Sunday, August 5, 2012

After Words 2: Urbs Secunda

An edited version of this piece is the second in a column called 'After Words' in Time Out Mumbai.
This is published in the July 20-Aug 2, 2012 issue (Vol 8 Issue 24) of Time Out Mumbai.

My first memory of New Bombay is a mountain of dead chicken. This must be in the early seventies, when the first buildings to come up in Belapur, designated capital of the new city across the harbor, were government buildings. This imposing mound of fowl, Mont Blanc to my less than ten year old self, was in a room-sized deep freezer of a MAFCO warehouse. MAFCO, if you remember was one of the earliest brands of processed foods. New Bombay was a detour while travelling with my parents from Bombay to Poona, which in those days you did via Thana, before the Vashi Creek Bridge was built. 

I did not know this at the time, but New Bombay was at the frontier of imagination. Land was readily available all along the several nodes, strung like a necklace from Vashi to Panvel. Each node was a potential pearl, designed with sound urban planning vision by Charles Correa, Pravina Mehta and Shirish Patel in the late 60s. It was intended to complement the old city, by shifting wholesale markets and administrative hubs, moving jobs, workplaces and homes across the pond. There was a renewed call, just after the Mantralaya fire, to relocate it to Belapur, like it was intended in the first place. It did not happen then, and consequently the new town slipped into quiet slumber for two decades. Navi Mumbai rubbed her eyes open again in the nineties, fuelled by impossible land prices in Mumbai proper and by gaining a spine in the Harbour Line that inched, station by station, down its north south axis.

Two decades of somnolence meant that Navi Mumbai was, for most part, bypassed even as Bombay imploded. The misbegotten reclamations at Nariman Point, the cement crisis, textile strikes and subsequent closure of mills, the rising influence of the builder/speculator, the decline of housing cooperatives, the hyper-monetization of FSI and the inevitability of user generated/ slum formations would all have been affected, had the occupation of the new town been steady and determined during the seventies and eighties. Navi Mumbai came into her own only after several educational campuses were established along her spine, and the agglomeration of housing and services around them.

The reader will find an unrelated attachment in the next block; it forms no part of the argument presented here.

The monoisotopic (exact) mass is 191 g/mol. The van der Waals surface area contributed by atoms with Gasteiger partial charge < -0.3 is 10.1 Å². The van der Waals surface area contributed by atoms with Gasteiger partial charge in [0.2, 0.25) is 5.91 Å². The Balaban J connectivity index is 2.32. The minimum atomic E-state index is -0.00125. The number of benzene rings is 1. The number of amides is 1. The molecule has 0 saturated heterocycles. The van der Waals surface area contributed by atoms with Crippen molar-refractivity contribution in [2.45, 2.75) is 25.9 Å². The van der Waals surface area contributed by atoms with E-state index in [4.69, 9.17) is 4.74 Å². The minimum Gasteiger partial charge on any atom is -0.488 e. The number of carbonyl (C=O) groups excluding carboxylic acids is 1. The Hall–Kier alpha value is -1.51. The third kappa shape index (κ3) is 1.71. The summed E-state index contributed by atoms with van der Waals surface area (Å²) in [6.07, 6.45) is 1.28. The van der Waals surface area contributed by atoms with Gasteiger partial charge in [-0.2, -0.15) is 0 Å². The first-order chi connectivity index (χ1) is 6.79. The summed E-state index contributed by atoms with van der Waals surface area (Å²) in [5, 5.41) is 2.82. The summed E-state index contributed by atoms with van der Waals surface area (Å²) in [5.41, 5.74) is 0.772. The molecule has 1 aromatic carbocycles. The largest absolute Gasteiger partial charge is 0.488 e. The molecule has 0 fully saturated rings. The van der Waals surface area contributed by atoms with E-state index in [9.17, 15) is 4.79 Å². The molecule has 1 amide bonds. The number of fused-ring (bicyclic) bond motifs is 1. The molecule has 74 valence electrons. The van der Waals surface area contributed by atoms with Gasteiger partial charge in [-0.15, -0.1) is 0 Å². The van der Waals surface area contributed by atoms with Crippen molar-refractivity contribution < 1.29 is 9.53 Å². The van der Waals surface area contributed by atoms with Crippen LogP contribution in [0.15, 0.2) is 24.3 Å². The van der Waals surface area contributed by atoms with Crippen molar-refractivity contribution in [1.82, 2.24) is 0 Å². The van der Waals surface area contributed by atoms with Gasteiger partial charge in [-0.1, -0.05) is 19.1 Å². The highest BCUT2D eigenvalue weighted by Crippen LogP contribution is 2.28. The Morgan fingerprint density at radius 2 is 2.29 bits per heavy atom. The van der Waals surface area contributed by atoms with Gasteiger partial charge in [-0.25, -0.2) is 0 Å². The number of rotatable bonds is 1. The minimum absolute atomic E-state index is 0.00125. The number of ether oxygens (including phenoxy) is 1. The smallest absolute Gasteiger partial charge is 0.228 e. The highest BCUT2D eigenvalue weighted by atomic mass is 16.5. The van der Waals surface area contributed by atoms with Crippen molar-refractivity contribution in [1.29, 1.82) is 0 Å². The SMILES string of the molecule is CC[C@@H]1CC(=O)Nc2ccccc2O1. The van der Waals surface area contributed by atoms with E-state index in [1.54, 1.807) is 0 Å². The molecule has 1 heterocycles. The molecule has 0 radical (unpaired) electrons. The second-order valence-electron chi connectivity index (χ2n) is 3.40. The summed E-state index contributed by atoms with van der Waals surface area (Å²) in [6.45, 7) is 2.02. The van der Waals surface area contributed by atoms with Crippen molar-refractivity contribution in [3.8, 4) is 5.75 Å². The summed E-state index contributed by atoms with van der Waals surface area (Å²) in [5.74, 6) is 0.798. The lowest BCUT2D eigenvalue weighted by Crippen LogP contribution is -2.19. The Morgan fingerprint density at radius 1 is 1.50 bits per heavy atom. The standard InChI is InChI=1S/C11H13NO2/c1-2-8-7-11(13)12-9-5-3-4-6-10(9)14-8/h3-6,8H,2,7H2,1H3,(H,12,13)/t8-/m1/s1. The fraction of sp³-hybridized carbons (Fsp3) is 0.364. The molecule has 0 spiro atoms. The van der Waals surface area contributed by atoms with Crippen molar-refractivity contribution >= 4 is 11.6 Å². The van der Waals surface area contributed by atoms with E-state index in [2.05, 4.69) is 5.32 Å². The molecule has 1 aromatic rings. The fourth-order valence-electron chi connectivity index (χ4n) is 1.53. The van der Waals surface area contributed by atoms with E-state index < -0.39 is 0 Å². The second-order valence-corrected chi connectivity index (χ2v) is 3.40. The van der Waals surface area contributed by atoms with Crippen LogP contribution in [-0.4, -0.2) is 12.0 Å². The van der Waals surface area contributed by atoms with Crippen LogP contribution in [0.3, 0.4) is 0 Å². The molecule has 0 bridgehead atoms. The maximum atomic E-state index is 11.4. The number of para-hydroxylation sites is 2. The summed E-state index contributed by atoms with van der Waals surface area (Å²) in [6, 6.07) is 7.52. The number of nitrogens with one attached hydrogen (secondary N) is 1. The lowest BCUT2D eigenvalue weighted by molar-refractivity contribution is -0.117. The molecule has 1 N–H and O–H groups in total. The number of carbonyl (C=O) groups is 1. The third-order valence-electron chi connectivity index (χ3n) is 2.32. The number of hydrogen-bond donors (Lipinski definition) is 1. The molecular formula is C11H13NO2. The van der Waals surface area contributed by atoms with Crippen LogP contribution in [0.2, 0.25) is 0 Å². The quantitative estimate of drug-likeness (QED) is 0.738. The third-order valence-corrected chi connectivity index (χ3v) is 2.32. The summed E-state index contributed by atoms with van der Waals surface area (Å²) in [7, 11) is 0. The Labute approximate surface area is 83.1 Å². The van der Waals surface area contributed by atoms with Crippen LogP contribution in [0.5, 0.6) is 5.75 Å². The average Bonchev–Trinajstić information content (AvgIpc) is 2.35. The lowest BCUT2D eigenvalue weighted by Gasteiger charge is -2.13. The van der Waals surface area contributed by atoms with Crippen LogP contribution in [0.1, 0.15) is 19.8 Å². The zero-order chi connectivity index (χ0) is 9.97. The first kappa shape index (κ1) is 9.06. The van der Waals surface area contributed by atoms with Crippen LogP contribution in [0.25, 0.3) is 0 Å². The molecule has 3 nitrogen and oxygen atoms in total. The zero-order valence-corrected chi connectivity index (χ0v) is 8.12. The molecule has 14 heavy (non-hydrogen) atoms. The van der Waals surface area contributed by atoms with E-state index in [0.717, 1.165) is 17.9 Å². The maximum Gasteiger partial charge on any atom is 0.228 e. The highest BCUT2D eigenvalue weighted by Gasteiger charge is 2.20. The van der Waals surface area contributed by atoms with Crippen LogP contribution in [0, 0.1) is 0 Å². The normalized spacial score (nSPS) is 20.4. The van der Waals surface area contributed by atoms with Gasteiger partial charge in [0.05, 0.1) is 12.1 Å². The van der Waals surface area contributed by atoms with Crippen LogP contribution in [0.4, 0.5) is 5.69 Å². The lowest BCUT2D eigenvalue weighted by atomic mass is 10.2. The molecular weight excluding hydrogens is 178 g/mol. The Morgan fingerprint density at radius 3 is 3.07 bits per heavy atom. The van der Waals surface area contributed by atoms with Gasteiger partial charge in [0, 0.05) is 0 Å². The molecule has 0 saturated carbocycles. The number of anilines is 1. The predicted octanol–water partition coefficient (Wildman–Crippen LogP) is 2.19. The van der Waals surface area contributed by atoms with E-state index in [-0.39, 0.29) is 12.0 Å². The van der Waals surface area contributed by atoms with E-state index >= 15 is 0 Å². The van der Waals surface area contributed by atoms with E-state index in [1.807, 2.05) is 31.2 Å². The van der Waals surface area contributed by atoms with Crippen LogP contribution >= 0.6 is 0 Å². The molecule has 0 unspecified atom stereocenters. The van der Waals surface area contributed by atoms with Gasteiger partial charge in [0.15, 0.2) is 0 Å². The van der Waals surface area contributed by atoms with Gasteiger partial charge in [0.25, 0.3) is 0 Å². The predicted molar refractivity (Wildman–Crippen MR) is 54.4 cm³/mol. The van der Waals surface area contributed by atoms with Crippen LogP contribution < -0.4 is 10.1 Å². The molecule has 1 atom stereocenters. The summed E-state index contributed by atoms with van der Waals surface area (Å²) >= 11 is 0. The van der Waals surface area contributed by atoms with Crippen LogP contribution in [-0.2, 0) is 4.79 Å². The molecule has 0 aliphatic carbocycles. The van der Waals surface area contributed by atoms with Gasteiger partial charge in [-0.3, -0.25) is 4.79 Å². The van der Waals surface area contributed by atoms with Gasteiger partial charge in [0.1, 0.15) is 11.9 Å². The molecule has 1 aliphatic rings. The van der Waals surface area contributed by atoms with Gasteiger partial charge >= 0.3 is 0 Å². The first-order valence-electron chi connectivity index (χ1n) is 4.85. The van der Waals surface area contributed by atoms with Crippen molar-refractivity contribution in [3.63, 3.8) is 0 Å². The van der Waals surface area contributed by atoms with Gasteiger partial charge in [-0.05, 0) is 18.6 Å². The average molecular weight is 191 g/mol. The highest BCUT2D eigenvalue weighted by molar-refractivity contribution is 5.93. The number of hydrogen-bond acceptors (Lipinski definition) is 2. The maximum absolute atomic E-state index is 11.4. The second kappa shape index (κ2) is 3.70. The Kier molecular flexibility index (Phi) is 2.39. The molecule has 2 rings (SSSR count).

Here’s a thought. All this and more could have been achieved more than thirty years before it actually did, had a rather avant-garde notion taken root in June 1945. In his annual presidential address, Foster King, founding father of the Indian Institute of Architects, proposed that Bombay would benefit by ‘boldly striking out laterally across the harbour to the inviting mainland beyond, rather than unimaginatively persisting in a northerly advance which led further and further away from the heart of the city.’ The main advantage, other than access to the mainland was its geographical edge that would allow new settlements to enjoy the western breeze. King thought it ‘stupid to reclaim land when cheap land with good western frontage is already available on the other side’. Breeze was a commodity fervently sought after by south Bombay’s householders of the 30s and 40s. They had already rued its passing due to the new architecture on the Backbay and Marine Drive reclamations that had dammed the westerly’s from wafting freely though the city. 

Other architects, writing in the institute’s journal responded enthusiastically, taking King’s vision even further: ‘We feel that a bold a solution is demanded. And what bolder than an undersea tunnel linking up shore to shore? Daring, yes, but impractical, no.’ Considering the development of underground and undersea connections in other countries between the wars, this proposal was not all that futuristic. The tunnel could have been built, what with the incontestable might and resources of a colonial administration, who could have ensured compliance and execution without much ado. Had the Bombay trans-harbour tunnel of ‘45 come to pass, what would Mumbai be like in 2012? Would be exult over an Art Deco skyline ringing the inner harbour like a vast lakefront? Would we celebrate half a century of an effective N/E/W/S transport network? The answer my friend, would (probably) be blowin’ in the western wind.

No comments: